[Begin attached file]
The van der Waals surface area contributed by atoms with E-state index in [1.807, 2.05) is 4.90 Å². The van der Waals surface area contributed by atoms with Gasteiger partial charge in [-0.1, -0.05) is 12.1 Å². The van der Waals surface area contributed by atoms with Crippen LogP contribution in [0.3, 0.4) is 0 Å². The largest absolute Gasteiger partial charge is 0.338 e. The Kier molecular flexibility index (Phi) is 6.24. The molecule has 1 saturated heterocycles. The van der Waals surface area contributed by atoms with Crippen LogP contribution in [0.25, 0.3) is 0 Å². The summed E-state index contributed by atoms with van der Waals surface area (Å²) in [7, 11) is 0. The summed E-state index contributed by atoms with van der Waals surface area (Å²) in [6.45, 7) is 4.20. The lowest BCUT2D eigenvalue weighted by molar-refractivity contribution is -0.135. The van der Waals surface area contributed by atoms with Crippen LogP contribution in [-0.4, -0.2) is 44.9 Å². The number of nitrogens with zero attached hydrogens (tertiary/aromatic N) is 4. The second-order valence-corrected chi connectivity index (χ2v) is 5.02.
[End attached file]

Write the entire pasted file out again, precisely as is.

The van der Waals surface area contributed by atoms with E-state index in [1.807, 2.05) is 4.90 Å². The van der Waals surface area contributed by atoms with Gasteiger partial charge in [-0.1, -0.05) is 12.1 Å². The van der Waals surface area contributed by atoms with Crippen LogP contribution in [0.3, 0.4) is 0 Å². The largest absolute Gasteiger partial charge is 0.338 e. The Kier molecular flexibility index (Phi) is 6.24. The molecule has 1 saturated heterocycles. The van der Waals surface area contributed by atoms with Crippen LogP contribution in [0.25, 0.3) is 0 Å². The summed E-state index contributed by atoms with van der Waals surface area (Å²) in [7, 11) is 0. The summed E-state index contributed by atoms with van der Waals surface area (Å²) in [6.45, 7) is 4.20. The lowest BCUT2D eigenvalue weighted by molar-refractivity contribution is -0.135. The van der Waals surface area contributed by atoms with Crippen LogP contribution in [-0.4, -0.2) is 44.9 Å². The number of nitrogens with zero attached hydrogens (tertiary/aromatic N) is 4. The second-order valence-corrected chi connectivity index (χ2v) is 5.02.